Senators advanced a bill from general file April 23 that would change juvenile justice and youth rehabilitation treatment center (YRTC) provisions.
LB561, as introduced by Omaha Sen. Brad Ashford, would have eliminated the Office of Juvenile Services and potentially closed the YRTCs located in Kearney and Geneva by 2015 in favor of a community-based rehabilitation approach.
A Judiciary Committee amendment, adopted 30-0, replaced the bill. Rather than close the YRTCs as originally proposed, the amendment would require the Children’s Commission to make recommendations on the role of YRTCs in the juvenile justice system and any needs for additional juvenile mental and behavioral health services.
The amendment also clarifies that juveniles could not be sent to YRTCs unless it were necessary for the protection of the juvenile and the public or because the juvenile likely would flee the court’s jurisdiction. The Office of Probation Administration, in cooperation with the Office of Juvenile Services, would be required to implement a family- and community-involved re-entry process for juveniles leaving the YRTC.
“The [YRTCs] are assets to the state, but they are assets that need to be much better coordinated and reformed,” Ashford said.
Additionally, the amendment would:
• appropriate $10 million annually to the County Juvenile Services Aid Program and rename it the Community-Based Juvenile Services Aid Program, to promote the development of community-based care across the state;
• eliminate the Office of Juvenile Service’s community supervision, parole and evaluation authority and transfer those services to the Office of Probation Administration on July 1, 2014;
• create Intensive Supervised Probation for cases in which all levels of probation supervision and options for community-based services have been exhausted and committing the juvenile to the YRTC is necessary;
• create the director of Juvenile Diversion Programs position within the Crime Commission to assist in the creation and maintenance of juvenile pre-trial diversion programs and community-based services;
• expand the Nebraska Juvenile Services Delivery Project to include community supervision, evaluations and the re-entry process for juveniles leaving the YRTCs. The project would be implemented statewide in a three-step process starting July 1, 2013 through July 1, 2014;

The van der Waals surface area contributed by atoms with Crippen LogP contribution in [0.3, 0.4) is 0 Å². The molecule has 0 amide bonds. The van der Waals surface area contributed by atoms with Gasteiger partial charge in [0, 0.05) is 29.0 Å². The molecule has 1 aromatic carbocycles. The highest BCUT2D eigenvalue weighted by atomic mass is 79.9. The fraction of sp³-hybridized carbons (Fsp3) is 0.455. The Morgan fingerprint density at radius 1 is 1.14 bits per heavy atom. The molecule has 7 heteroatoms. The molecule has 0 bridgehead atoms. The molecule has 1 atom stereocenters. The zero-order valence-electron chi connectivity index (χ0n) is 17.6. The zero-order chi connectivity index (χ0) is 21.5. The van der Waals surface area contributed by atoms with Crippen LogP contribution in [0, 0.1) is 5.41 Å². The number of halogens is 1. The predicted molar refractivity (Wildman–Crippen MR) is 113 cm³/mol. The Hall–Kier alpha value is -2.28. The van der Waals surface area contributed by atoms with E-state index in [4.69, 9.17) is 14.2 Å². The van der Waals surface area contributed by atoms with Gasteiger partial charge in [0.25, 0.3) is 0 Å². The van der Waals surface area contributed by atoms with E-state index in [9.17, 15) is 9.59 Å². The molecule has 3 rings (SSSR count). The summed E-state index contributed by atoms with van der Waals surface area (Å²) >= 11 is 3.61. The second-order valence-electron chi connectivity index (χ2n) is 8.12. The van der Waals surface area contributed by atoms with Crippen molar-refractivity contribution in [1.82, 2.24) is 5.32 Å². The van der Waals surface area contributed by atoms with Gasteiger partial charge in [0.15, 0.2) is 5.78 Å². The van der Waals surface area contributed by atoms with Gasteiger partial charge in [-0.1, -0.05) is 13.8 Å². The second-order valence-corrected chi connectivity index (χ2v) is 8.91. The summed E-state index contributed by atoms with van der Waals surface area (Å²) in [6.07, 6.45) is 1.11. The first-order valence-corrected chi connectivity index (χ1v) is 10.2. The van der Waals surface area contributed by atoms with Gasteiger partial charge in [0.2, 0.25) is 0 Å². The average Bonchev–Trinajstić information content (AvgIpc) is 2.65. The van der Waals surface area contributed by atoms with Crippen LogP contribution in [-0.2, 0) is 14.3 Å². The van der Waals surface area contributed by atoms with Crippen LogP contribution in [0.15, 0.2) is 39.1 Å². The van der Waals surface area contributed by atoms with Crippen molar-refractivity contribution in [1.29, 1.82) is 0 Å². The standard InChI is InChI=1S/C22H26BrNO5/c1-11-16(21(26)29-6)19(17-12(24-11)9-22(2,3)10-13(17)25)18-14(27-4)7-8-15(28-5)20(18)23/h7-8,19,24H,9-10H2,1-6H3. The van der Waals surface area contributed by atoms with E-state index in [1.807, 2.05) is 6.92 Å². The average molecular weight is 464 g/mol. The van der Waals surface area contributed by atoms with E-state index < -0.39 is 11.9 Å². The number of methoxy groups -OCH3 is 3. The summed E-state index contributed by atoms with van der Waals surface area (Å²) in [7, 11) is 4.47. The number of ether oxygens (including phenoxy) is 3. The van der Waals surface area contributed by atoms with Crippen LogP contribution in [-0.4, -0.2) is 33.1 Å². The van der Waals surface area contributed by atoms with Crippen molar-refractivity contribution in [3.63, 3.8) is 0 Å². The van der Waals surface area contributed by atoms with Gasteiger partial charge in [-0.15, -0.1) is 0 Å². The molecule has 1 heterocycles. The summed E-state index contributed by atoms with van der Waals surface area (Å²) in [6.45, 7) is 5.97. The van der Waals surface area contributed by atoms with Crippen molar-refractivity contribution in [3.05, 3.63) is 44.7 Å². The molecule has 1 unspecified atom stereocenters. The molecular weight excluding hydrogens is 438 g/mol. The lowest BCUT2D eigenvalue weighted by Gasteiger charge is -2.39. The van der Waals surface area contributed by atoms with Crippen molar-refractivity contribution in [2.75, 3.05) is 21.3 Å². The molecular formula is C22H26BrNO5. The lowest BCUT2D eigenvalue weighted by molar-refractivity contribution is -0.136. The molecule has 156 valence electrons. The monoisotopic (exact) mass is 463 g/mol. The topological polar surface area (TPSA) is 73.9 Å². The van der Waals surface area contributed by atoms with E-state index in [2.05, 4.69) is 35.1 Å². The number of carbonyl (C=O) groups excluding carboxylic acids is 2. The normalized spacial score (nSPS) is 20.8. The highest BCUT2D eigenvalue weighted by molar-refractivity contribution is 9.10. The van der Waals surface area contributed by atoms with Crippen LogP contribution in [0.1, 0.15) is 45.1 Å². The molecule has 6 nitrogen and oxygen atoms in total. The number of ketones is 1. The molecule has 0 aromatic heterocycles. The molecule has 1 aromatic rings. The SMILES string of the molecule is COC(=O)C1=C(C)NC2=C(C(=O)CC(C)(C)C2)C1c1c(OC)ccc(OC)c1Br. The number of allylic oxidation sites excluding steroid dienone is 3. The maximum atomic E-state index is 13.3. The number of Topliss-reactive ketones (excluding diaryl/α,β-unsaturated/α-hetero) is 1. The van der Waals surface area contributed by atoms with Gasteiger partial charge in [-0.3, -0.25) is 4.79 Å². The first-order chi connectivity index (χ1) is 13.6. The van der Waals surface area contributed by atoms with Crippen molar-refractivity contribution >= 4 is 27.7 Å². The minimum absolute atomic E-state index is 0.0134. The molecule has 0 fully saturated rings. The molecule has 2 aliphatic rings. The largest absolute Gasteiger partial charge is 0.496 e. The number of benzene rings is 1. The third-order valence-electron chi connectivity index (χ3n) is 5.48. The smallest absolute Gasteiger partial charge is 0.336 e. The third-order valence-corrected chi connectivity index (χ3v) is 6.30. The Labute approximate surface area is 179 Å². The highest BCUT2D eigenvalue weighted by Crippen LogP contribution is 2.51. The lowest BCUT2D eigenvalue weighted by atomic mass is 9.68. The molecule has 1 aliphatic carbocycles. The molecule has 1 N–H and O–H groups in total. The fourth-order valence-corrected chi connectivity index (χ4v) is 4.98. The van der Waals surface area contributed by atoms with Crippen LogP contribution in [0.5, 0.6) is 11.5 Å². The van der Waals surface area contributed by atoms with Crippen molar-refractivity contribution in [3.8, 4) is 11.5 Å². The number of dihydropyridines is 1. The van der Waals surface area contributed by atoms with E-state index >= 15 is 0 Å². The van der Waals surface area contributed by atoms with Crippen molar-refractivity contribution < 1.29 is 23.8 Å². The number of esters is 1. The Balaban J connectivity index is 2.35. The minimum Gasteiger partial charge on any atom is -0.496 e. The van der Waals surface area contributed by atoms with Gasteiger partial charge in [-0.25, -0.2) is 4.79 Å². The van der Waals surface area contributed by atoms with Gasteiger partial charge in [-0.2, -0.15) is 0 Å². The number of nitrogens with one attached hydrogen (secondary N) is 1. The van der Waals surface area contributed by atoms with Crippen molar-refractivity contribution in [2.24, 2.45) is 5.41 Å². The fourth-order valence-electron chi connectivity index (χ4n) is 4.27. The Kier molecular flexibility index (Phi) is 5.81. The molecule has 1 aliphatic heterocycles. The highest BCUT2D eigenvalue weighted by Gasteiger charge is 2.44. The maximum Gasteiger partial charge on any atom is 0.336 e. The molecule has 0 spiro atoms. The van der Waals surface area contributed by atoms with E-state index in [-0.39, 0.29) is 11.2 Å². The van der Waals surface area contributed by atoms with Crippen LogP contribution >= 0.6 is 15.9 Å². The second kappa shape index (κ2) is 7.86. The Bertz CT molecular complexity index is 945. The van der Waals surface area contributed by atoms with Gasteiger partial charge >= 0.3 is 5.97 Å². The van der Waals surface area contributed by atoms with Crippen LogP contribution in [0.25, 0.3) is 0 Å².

• require that juveniles complete evaluations and return to the court within 21 days after adjudication of jurisdiction; and
• amend the New Markets Job Growth Investment Act to authorize social-impact projects related to the juvenile justice system.
Ashford said many Nebraska juveniles are dually adjudicated because they are state wards and also are in the probation system.
“It is impossible to monitor these juveniles when they are handled between systems,” he said. “We need one system where probation officers have more direct access to community services and data from one agency.”
The amendment also includes provisions from four other bills. LB463, introduced by Ashford, would add a juvenile judge to the Douglas County Separate Juvenile Court. LB562, also by Ashford, would provide probation officers information to make decisions regarding crossover youth.
LB86, originally introduced by Lincoln Sen. Amanda McGill, would place the supervision of staff-secure juvenile detention facilities with the Jail Standards Board of the Nebraska Commission on Law Enforcement.
And LB471, introduced by Lincoln Sen. Colby Coash, provides that a juvenile would not be required to undergo an evaluation prior to his or her commitment to the Office of Juvenile Services if one already has been completed in the past 12 months or if an addendum to a previous evaluation would be appropriate.
Coash supported the amendment, saying that separate options to meet the mental health and behavioral needs for both low- and high-level offenders should be available locally to juveniles.
“We are reforming our model and we’re catching up to what we know is the way that you deal with kids,” he said.
Ashford offered, and later withdrew, an amendment that would have reduced the proposed annual County Juvenile Services Aid Program funding from $10 million to $5 million.
The bill advanced to select file on a 29-0 vote.